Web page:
Publication:Colo Spgs Gazette; Date:Dec 31, 2005; Section:Section A; Page Number:1

CC prof putting science in step with art of motion


    An elderly man laughs while watching a sitcom. A monitor on the wall watches him.

    When he gets up during a commercial break, the man takes a bad fall. The monitor recognizes his laughter was harmless, but it knows the fall was not. It sounds an alarm signifying that the man needs help.


    Not for Colorado College dance professor YunYu Wang, who will lead a team of researchers in a $1.5 million project to create a first-ever computer program that decodes human movement. In a lab full of high-tech gizmos, camcorders and computers, the group will spend three years melding science with the performing
arts in hopes of helping professionals in both areas.

    If successful, the end product could lead to novel applications for computer animators and cartoonists, physical therapists and performing artists.

    The government of Taiwan is paying for the research and will receive rights to the finished product. Wang, a visiting researcher at Taipei National University of the Arts, drafted the grant proposal after the Taiwan government sought projects with economic potential that combined the arts and academic research. The benefit, to her, is the research itself, and the ability to share it with others in her field.

    Twenty computer programmers, 10 artists, 10 dance students and five administrators will work for Wang. Research will be conducted in Taiwan, although CC dance students will have opportunities to participate, Wang said in an e-mail interview from Taiwan.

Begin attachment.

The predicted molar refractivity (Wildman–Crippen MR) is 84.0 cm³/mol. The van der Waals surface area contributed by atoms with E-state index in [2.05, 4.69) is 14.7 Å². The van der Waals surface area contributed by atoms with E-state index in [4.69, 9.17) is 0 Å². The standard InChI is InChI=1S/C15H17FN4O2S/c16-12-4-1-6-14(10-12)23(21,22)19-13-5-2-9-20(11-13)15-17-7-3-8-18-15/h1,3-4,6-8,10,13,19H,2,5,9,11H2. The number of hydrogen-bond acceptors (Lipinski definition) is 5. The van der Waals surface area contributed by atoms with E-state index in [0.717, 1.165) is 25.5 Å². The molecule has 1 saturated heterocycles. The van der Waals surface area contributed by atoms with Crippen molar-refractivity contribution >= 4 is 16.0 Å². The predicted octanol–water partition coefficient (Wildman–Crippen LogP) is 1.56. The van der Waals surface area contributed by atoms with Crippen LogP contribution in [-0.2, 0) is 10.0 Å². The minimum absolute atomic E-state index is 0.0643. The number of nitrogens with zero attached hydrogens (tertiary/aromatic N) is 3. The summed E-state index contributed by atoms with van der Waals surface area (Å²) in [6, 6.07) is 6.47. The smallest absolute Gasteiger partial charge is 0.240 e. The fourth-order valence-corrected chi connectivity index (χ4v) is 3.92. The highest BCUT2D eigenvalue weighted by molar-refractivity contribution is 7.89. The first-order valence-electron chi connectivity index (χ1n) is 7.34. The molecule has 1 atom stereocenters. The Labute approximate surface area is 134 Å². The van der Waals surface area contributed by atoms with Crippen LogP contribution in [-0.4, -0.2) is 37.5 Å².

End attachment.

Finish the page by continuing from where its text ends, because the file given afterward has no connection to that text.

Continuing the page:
Dance in Wang’s world is not perfecting pirouettes and mastering the mambo. She’s a scholar of motion. Through a language system known as Laban Movement Analysis, she can describe every movement the human body makes. The language was created by Rudolf Laban, a European dancer and dance theorist.

    When a CC student walks across campus, most people see just a student walking. Wang sees a series of efforts and actions, from the flow of the movement to the energy the walker exerts.

    “The idea is if I can read the movement, I should be able to tell the computer program,” she said.

    A sensor to monitor the elderly is just the first of several ideas dancing, literally, in her head. Others include:

    c A program that can monitor people’s movement when they exercise at home, telling them what they are doing right or wrong, just as a physical therapist or personal trainer would.

    c A program that could make animated characters move in more realistic ways than they do now. When Wang watches an animated movie, she knows why the character “does not look right, like a real person.” Small joints, especially those that rotate or bend, are overlooked.

    c A program that would help dance instructors and choreographers explain to students how to improve or avoid injury in their movements, and assist them in reconstructing dances. “It’s going to be the new language for dance,” said Tom Lindblade, head of the dance and drama department at CC.

    Wang was born in Taiwan and came to the United States as a student in 1981. She stayed here to teach. She wanted to be a dancer at 15 and later decided to make her passion academic.

    She came to CC in 1991.

    Although Wang’s work will be Taiwan’s, not CC’s, the college isn’t complaining, CC spokeswoman Jane Turnis said. Students will benefit from Wang’s expertise, Turnis said. In 2007, Wang’s project — and the results the team has by that time — will take center stage at a conference on the performing arts.